Wednesday, March 03, 2010

How to Be a Screw-up and Turn Out to Be a Musician, Pt.3

Ye faithful readers may query: Why doth the author suggest himself a buffoon or in more common parlance, a screw-up? All seems to be going well.

Never an athlete, though I did enjoy sandlot football and baseball as a kid, but that was just a way to pass the time. My brief tryout for the football team (in PA) was not so successful. After realizing that the plays were not sticking in my head (too dumb and scared) and that the locker room was always going to have that concrete-meets-rank-dude parts smell about it- this was a sign. Plus, the hazing and bully factors- there was the guy who went around zapping all the younger guys with towels and threatened to beat their asses. The long bus ride home, complete with the flaming assholes in the back leading rowdy song after song, convinced me that this was not my scene. I didn't consider music my scene yet, but jockismo world definitely wasn't it, baby.

I didn't play a band instrument, so forget band nerd. If you aren't a jock in high school, then you have relegated yourself to a lower part of the social hierarchy. Don't kid yourself: that was important to everybody. Basic human nature to want to be in the most important social group. Besides, the cheerleaders were smokin'. Unreachable, but unbeatable.

If it is at all possible to judge these things objectively, then my guess would be that I felt like an outsider because of my lack of athletic ability, shyness (no one would believe that now) and the general awkwardness of that age. One thing I see clearly and have learned to deal with is my artistic view of the world. I may not always act like the brooding artist, but my viewpoint is from that perspective. The teenager struggles with many things and finding their niche is a big part of that turmoil.

Buddy left, new teacher found and his name was Jim Martin. Jim tried to teach me classical, but openly admitted that he could not help me in that direction. Still, Jim helped me read through the complicated classical pieces and kept putting new challenges in front of me. All of which I devoured.

I remember something that really made an impression on me. Jimmy had a gig that night (He's a helluva bass player) and he and two mates were going to rehearse. Jimmy, a keyboard player and a drummer ran through a couple of tunes. The drummer had only his sticks and drummed on a pad. He only needed to get the 'feel' of each tune. This opened my mind up. I had no idea that the simplest of means can accomplish so much.

[Sidebar: the teacher-student relationship remains despite the passing of time. Jimmy still calls me his student. Something that I feel with affection. A few years back, I was in a concert and he was playing in the audience. We were playing Lucky Southern by Keith Jarrett-a tune he and my pal, Lisa, used to play back in the day. Despite all my experience, after the gig, I wanted his approval. He approved. Made my day.]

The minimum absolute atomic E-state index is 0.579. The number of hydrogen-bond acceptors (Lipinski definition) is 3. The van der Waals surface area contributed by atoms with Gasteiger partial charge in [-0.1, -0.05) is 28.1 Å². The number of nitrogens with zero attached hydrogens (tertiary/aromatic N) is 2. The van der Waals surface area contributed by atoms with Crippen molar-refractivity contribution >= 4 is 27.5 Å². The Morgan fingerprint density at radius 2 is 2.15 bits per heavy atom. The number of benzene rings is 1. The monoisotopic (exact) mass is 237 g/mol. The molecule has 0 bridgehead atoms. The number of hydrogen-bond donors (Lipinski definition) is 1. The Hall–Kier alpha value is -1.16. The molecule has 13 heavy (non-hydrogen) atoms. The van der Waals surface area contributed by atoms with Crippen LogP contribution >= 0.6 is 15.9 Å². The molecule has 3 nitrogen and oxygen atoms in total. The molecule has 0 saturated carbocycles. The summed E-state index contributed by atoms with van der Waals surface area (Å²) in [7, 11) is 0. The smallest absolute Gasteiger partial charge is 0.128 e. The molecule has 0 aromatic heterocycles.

I would say that, at some point, I became a guitarist in thought after my peers began to recognize me as such. Our peers are so powerful. We need their approval. I was the best guitarist among my immediate peers. That sounds immodest, but true. None of them were into it like me. Somewhere in the hormone raging teenage years, the guitar became my anchor. It was one of the places that seemed to make sense. There I connected and found solace. Solace from my shyness. Seems ridiculous now, I know. It seems absurd to me, but that's how it felt to me at that time.

The kingdom was small and I certainly wasn't playing anything astonishing, but I became known among my tiny group of friends for the guitar. Maybe I didn't deserve it, but I did enjoy it.

The only time my guitar kingdom was challenged when a chance encounter with some guy whose name now eludes me, but picture this: black dude with 'fro, 70's stylin' with platform shoes. He was the smooth ladies man (or at least one of them) of the school. But what really hurt was his black Les Paul. It was beautiful, sounded awesome and I was thrown for a jealousy loop. He let me play it, but I was lost on it. The feel, the weight, the strings-all completely foreign. I remember him saying, "There's a lot of difference between an electric and an acoustic, man." Without a doubt.

Another time, Paul Wilson (Still around town. Just saw him actually) was backstage at a church music event. When he picked up my guitar and started playing, I felt this little feeling in my stomach like I was on a roller coaster. After the tender ego was massaged for a while, this would only furthered my resolve.

Off to Boot Camp (SMA texts)

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